At my new practice, I’m continuing to practice law I am passionate about, helping clients navigate through family law and estate planning. I have a stellar back office  and network of advisers working as a team for you. Meanwhile, I am your single point of contact. If I take your case, you will be working directly with me; not with a paralegal or junior associate.

Launching Andersen Law PC means that I can offer clients even more benefits than ever before.  I can now be more creative with my billing, offering full service representation with affordable retainers, “unbundled” a la carte legal services — paying as you go — and anything in between.

In order to be available to my clients in ways that are convenient for them, I am always seeking new technology to use as well. For example, I offer video conferencing, online document sharing, e-billing and credit card payment, text updates and automated document organization — all at affordable price points.

My new offices are conveniently located at the intersection of C-470 and Ken Caryl and the building, which says “Pickard & Ross,” can clearly be seen from C-470. You can find me there eager to help with your family law issue or estate planning.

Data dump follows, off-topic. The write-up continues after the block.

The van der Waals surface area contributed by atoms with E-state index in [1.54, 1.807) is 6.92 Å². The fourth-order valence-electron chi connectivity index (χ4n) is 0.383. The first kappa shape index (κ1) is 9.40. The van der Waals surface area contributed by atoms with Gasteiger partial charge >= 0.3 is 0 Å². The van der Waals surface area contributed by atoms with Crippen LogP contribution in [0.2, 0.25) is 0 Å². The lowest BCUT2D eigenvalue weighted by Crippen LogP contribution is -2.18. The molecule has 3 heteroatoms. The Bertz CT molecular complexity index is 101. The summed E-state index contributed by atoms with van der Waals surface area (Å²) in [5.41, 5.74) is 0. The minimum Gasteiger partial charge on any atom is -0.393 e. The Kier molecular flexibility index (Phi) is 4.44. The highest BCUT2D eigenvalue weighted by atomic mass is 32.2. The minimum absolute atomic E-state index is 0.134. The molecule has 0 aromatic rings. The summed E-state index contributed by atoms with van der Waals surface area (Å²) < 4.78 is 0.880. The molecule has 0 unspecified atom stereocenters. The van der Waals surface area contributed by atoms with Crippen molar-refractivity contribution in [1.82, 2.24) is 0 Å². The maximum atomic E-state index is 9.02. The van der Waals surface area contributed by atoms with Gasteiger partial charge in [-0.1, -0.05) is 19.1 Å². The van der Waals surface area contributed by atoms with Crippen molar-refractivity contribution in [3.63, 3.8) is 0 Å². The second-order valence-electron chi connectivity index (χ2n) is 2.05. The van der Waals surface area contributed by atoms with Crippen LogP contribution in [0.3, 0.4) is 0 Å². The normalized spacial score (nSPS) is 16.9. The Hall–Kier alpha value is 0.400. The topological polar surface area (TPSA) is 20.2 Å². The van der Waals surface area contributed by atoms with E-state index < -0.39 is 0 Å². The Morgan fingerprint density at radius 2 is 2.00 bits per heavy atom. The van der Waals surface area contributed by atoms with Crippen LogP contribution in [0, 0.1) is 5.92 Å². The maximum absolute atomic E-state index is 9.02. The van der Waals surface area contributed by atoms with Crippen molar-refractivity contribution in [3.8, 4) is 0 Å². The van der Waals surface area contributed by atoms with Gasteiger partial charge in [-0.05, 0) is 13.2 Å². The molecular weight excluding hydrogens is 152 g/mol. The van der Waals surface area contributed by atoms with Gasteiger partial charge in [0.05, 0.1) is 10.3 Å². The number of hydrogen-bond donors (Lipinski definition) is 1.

Retainers & Unbundled Legal Services


You may have heard someone say, “my lawyer” or have used the term yourself.  More recently, people even say “lawyer up” when talking about hiring a lawyer for a case.

Traditionally, this means an attorney hired with a retainer and engagement agreement to handle your case from start to finish.  When an attorney is retained, that attorney is responsible for handling all communications with the court and the opposing party or counsel.  The lawyer is on record with the court and handles every court appearance, court document and court communication.  The lawyer e-files the pleadings with the court right through the computer without having to trek to the courthouse.  Once you retain an attorney, you can call “your lawyer” whenever you want, ask questions and give assignments.  You are the boss.